The UN's Syria envoy wrapped up a week of fragile peace talks on Friday with plans to meet both sides, after urging Syrian autocrat Bashar al Assad’s regime put forward clear plans for political transition.
Staffan de Mistura, the United Nations mediator at the Geneva negotiations, has said agreeing on a unity government to lead Syria out of five years of civil war was the most daunting roadblock to peace.
He praised the main opposition High Negotiations Committee (HNC) for offering "substantive" plans for a transition on Thursday.
"It was very substantive, papers on the political transition were actually distributed and they went very deeply into how they see the political transition being potentially implemented soon," he said.
But the HNC has made the departure of Assad an unalterable demand, while the regime has termed any talk of the his removal as "a red line."
De Mistura told reporters before his meeting with regime negotiators at 12:30pm (1130 GMT) that he hopes to get "similar in-depth clarity" from the regime about options for political transition.
He described previous talks with the regime this week as "more on the formal side," adding that what the regime sees as a possible political transition needs to be looked at.
'The grey zones'
Acknowledging the "large" distance between the two sides, de Mistura said his goal in the coming days was to look for glimpses of common ground between the HNC and the regime to identify what he described as "the grey zones."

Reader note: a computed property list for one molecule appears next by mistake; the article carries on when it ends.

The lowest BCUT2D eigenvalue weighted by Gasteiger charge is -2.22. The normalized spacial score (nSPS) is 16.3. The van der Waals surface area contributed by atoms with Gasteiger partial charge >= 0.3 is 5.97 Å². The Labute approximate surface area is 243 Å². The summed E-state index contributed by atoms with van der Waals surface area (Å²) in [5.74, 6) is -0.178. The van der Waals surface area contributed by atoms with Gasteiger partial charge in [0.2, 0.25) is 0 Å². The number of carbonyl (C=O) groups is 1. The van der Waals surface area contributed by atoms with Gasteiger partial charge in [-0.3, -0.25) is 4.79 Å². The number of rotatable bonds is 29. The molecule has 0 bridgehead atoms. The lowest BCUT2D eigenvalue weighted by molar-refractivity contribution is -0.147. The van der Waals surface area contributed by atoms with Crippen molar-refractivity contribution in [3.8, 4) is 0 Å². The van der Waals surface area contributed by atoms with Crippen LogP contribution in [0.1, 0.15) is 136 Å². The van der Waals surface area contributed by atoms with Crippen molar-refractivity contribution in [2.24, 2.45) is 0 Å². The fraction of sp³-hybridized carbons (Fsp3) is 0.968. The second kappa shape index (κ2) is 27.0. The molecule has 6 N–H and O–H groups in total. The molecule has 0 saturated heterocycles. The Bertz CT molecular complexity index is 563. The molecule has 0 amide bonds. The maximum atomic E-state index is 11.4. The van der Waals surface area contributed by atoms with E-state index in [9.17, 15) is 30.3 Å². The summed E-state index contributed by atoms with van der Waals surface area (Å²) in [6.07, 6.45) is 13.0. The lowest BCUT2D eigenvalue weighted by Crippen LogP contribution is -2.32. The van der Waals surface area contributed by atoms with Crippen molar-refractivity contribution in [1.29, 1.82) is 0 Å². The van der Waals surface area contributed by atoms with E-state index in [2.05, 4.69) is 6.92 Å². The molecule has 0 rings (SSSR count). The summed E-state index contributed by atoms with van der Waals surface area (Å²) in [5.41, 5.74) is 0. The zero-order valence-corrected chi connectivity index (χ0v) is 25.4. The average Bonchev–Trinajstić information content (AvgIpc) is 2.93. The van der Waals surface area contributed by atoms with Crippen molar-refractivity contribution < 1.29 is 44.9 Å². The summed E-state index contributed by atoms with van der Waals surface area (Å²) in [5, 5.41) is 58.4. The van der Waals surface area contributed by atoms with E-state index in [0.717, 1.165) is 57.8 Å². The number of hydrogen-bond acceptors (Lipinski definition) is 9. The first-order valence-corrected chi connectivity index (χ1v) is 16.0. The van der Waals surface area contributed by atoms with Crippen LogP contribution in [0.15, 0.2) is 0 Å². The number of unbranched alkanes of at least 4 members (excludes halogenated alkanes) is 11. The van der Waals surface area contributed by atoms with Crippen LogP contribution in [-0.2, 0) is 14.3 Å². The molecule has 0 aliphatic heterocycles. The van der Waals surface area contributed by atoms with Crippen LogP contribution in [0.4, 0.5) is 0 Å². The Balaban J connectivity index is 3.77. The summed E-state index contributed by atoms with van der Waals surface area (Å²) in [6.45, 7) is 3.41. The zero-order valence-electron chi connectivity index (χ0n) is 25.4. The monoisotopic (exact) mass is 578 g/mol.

HNC spokeswoman Bassma Kodmani told reporters that the opposition was weary of drawn out negotiations that ultimately lead nowhere.
"We are keen to move quickly," she told reporters in Geneva. "We are very keen to avoid a process that does not deliver."
"Mr. De Mistura reasserted that it was a six-month timeframe, hopefully less but no more. And that was a reassurance," she said.
Kodmani, asked about the regime’s engagement in the process, replied: "Someone at some point, and we hope soon, will need to say there is no partner out there."
The HNC wants to focus on a transitional governing body with full executive powers as outlined in a 2012 Geneva communique. The regime has indicated that a "national unity government" with opposition participation was the most on offer, an idea ruled out by the HNC.
If the talks make progress before pausing on March 24, a second round of negotiations is tentatively scheduled for next month.
Western governments have voiced hope that the negotiations could help the peace talks by weakening Assad's position and forcing the regime to commit to negotiations.